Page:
Is Church Growth in danger of over-contextualizing the gospel in a modern cultural setting? The gospel must be contextualized—in other words, it must be understood clearly in each cultural setting. But, we as Anabaptists believe, it must also be prophetic—seeking to transform that culture in line with the standards set by the Kingdom of God. The church is always in danger of letting the context set the agenda rather than of calling that context to change. One of the hallmarks of modernity is a mechanistic, technological approach to reality (Berger 1974, Ellul 1964). In the natural sciences this has led to factories and an engineering mentality that seeks to control nature. In the social sciences this same technological approach has led to bureaucracies and an engineering approach to human beings. This is seen, for example, in the M.B.O. (Management By Objective) style of management found in modern businesses. Goal setting, progress reports and amoral methods are characteristics of this culture. To what extent can the church buy into this culture and still remain the church? At what point, in seeking to contextualize our church planting, have we lost the heart of our message and become a Christian club?

Paul G. Hiebert, “An Evaluation of Church Growth,” International Journal of Frontier Missiology 33, no. 2 (Summer 2016): 81.

I think the Bible has some fairly clear things to say on the subject, once we step out of the Western cultural frame of reference. What is the main point of the book of Job? “My ways are higher than your ways, and my thoughts are higher than your thoughts.” Suffering is not always a reward or a punishment for our actions, and those who think it is will be judged.

“I planted the seed, Apollos watered it, but God has been making it grow.” Who does the saving and the growing in the New Testament? God. End of sentence. The Apostle Paul was one the greatest evangelists of all time. He also wrote Romans 9, the gist of which is God is in charge of salvation. I’m not trying to make some ultra-Calvinist, double predestination argument about the eternal destiny of humanity. I believe that is also going beyond what is written. Instead, I’m trying to point out that there is no place in the Scriptures where I have seen a clear causal relationship between methods and results.

ASIDE: According to the management or church growth paradigm, Paul can’t be considered the most successful evangelist in history. That honor is reserved for the great missionary Jonah. With unbelievable efficiency and effectiveness, his inspired message “Forty more days and Nineveh will be overthrown” caused the whole city of Nineveh (including the animals) to repent in sackcloth and ashes in a matter of days. The author knows of no attempts to replicate this hugely successful evangelism strategy, which seems to represent a large gap in the missiological literature.

In other words, mankind is not the cause, we are the means. And it almost seems like God makes sure that the means are all WEIRD, so that we don’t get the idea of trying to replicate them (e.g., when the Israelites tried to replicate the methods of the past by trotting out the Ark of the Covenant to win a battle in 1 Samuel 4). So we must make an important theological move away from “human actions cause salvation” to “humans as being the means by which God causes salvation”. Once we make that move, management for spiritual growth becomes an irrelevant paradigm because we can’t manage God. And that terrifies us because we are not in control.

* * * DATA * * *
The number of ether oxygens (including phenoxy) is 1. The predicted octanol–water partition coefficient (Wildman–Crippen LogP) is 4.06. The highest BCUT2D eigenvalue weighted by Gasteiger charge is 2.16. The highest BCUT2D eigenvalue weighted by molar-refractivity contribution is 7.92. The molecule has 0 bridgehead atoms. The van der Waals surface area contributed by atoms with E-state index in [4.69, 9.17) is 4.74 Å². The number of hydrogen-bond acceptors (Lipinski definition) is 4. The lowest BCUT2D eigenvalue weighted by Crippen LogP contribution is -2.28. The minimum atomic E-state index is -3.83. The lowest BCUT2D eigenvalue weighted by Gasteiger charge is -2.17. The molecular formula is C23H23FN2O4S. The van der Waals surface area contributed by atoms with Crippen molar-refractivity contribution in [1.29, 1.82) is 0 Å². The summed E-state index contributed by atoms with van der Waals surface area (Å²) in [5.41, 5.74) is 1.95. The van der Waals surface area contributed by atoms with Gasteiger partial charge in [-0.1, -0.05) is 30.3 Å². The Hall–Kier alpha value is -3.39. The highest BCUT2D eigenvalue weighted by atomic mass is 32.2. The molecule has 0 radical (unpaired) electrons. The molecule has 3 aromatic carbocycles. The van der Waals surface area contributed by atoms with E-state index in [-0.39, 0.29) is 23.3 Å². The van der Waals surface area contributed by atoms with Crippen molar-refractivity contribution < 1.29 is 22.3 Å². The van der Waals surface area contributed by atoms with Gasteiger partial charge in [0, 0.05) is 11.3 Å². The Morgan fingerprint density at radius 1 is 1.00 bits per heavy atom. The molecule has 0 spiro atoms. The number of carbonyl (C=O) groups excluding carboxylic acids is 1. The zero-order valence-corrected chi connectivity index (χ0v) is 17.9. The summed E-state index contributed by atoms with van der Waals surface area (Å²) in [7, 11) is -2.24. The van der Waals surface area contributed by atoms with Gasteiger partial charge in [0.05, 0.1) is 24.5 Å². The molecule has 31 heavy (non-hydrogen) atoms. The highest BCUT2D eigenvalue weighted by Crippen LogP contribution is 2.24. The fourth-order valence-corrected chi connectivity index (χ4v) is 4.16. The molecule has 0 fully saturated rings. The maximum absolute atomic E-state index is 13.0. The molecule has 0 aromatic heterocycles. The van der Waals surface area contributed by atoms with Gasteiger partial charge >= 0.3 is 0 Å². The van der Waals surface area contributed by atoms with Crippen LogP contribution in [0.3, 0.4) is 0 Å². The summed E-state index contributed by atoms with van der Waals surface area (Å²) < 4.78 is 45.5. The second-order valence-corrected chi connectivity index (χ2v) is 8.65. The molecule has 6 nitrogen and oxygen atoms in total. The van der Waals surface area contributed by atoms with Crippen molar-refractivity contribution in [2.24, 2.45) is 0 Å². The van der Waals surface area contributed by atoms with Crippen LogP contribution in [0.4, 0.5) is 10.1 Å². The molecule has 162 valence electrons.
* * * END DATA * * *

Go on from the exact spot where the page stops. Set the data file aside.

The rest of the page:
The same principle applies to the sanctification of believers. We live in this place of fantastic tension between divine sovereignty and human responsibility, and nowhere is this tension higher than in evangelism and sanctification. We know that we must pursue sanctification, but Paul makes it very, very clear in Galatians that to pursue sanctification by the strength of our works is to fall into deadly folly. Our actions again appear to be means which God uses to achieve His ends, our sanctification. Doesn’t that speak directly to your experience? Have you ever become more holy, more like Jesus because you worked harder at it? I know I haven’t, and I’m not super happy about it. Can’t I at least be in control of my own spiritual development?

A Better Paradigm

The final caveat is that, while we don’t control sanctification or salvation, it does seem that we play a role in helping (and hindering) it. That’s God calling us to be ambassadors in 2 Cor 5:20, it’s Paul asking how people will believe if no one preaches (Rom 10:14). We have agency, but we don’t have control. That’s a key difference! The reductionists among us will take that agency and bring us right back to management because it amounts to the same thing, right? We are just taking care of our part as efficiently as possible! But that approach cuts against the grain of Scripture. A better paradigm is proposed by P.eter. “Each of you should use whatever gift you have received to serve others, as faithful stewards of God’s grace in its various forms.” (1 Peter 4:10) When we don’t have control, faithful stewardship is a far better paradigm than effective management. The right metaphor is the master carpenter and the apprentice. The apprentice has to be ready to fetch wood and help with assembly and other tasks, but those tasks don’t determine the outcome. They are valuable contributions which help the master do something He could have done Himself. It is the master, not the apprentice, that sets the pace and determines the outcomes.